From childhood, we are taught certain phone numbers are powerful. If you’ve ever dialed 911 or a trusted friend during a crisis, you’ve seen the strength behind seven digits. This month, two short phone calls could also hold the power to change New Mexico’s future for the better.

Our state legislators will soon convene for the 2022 session, and it’s vital they learn from you which policies to support and battles to fight in the year ahead. To help create real change, your state senator and state representative must hear your voice. They were elected by your community; now it’s time to make sure they are working on your priorities. We urge you to call and share your support for reducing hunger with state policies and funding.

Before our children can focus in school, seniors can be their healthiest and families can truly invest in the future, they all must have food on the table. Look around you: One in 6 New Mexicans experiences food insecurity. Food insecurity — limited or uncertain access to adequate food for an active, healthy life — exists in every county in New Mexico and affects people from all walks of life.

More than 50 percent of households seeking food assistance include an employed person; the remainder of people often have poor health or a disability, are caretakers or are retired. Twenty-five percent include a member who has served in the United States military. People who are food insecure must make incredibly difficult choices. Sixty-three percent of senior households served by one of New Mexico’s food banks are forced to choose between food and medical care.

Hungry children are more likely to struggle academically and behaviorally at school; 1 in 3 children in our state is food insecure. New Mexico food banks and other hunger-relief organizations continue their efforts to feed the growing demand for food, but their work only meets the immediate need. Every one of us should want a future where fewer people rely on hunger-relief organizations.

It may seem impossible for us to create an effective solution to this widespread challenge. However, it is possible for every one of us to make two phone calls. If enough New Mexicans call their state senator and representative, the Legislature can be persuaded to take action.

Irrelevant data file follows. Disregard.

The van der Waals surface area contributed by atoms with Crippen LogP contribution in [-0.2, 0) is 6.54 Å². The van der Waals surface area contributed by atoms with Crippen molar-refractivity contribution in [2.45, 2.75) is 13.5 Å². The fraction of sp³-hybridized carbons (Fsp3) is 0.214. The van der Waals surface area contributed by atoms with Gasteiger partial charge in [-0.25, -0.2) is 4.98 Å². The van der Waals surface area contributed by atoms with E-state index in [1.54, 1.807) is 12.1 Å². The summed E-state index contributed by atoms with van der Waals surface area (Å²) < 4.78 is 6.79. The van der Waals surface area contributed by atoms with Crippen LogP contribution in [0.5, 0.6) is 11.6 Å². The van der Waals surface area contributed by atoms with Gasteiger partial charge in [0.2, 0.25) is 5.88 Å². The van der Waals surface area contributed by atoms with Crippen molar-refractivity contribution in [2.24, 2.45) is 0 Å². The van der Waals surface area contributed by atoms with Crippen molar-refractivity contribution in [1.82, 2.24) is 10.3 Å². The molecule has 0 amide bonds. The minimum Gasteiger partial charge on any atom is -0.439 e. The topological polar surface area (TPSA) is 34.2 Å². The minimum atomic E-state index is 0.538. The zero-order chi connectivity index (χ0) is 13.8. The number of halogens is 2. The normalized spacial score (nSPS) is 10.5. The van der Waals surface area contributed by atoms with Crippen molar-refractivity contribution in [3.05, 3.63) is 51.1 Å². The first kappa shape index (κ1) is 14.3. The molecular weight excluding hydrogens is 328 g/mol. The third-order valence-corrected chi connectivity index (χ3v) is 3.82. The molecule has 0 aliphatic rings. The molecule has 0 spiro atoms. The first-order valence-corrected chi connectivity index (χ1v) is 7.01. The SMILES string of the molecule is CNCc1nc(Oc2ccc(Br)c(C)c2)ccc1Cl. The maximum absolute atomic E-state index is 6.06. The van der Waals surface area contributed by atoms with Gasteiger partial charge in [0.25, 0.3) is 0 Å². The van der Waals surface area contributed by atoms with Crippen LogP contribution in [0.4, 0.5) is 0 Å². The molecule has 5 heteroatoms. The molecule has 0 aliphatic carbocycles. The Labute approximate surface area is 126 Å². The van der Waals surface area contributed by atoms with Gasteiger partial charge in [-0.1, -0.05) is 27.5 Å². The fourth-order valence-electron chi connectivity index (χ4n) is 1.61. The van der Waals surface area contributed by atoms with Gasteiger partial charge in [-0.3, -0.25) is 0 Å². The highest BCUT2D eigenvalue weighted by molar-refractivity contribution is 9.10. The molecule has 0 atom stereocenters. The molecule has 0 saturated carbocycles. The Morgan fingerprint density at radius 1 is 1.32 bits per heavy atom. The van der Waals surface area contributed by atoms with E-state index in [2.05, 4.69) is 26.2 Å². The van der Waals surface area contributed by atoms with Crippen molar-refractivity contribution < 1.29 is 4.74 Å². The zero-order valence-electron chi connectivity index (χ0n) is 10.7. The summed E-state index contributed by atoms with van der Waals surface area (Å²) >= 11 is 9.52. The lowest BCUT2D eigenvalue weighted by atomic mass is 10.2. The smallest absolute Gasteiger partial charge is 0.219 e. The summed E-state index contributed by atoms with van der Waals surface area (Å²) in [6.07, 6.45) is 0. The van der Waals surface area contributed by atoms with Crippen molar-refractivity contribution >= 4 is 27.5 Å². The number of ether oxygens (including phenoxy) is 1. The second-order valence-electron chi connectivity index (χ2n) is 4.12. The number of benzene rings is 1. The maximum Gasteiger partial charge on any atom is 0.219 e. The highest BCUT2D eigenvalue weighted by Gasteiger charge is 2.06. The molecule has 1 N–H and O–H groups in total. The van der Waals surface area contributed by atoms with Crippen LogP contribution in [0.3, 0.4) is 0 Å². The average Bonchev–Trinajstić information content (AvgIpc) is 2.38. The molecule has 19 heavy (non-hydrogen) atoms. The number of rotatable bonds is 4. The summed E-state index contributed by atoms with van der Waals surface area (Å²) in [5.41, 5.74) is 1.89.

Our goal is to motivate legislators to approve anti-hunger legislation and funding. When you call, be clear and firm: Your legislator must join others in taking action to end hunger during the 2022 legislative session.

To start, request they support appropriating $12 million in new funding for New Mexico’s five food banks, enabling them to provide increased hunger relief through more than 500 local organizations across the state. Sharing with legislators any personal knowledge about yourself or others dealing with hunger and food insecurity is also powerful.

If you do not know who your state representative and state senator are, now is a perfect time to find out. Go to nmlegis.gov and type in your address to find contact information. Your phone call will make a difference.

Your legislators are preparing for the session that begins Jan. 18. Call today and make sure they know that a healthy, hunger-free New Mexico not only is your priority, but you believe it must be theirs as well.

If you would like to receive periodic updates on the Legislature’s actions to address hunger, send an email to info@thefooddepot.org and ask to be added to The Food Depot’s Advocacy Committee’s email list.

Amanda Bregel is the volunteer coordinator and a member of the public policy committee at The Food Depot. Scott Bunton, retired U.S. deputy undersecretary of commerce, is a member of The Food Depot’s board of directors and chairs its public policy committee.

(1) comment

Jim Montevallo

Awesome. This is the grass roots, community-based forward-thinking problem solving that will address the gross leadership gap in Santa Fe and New Mexico. Let's DO IT.

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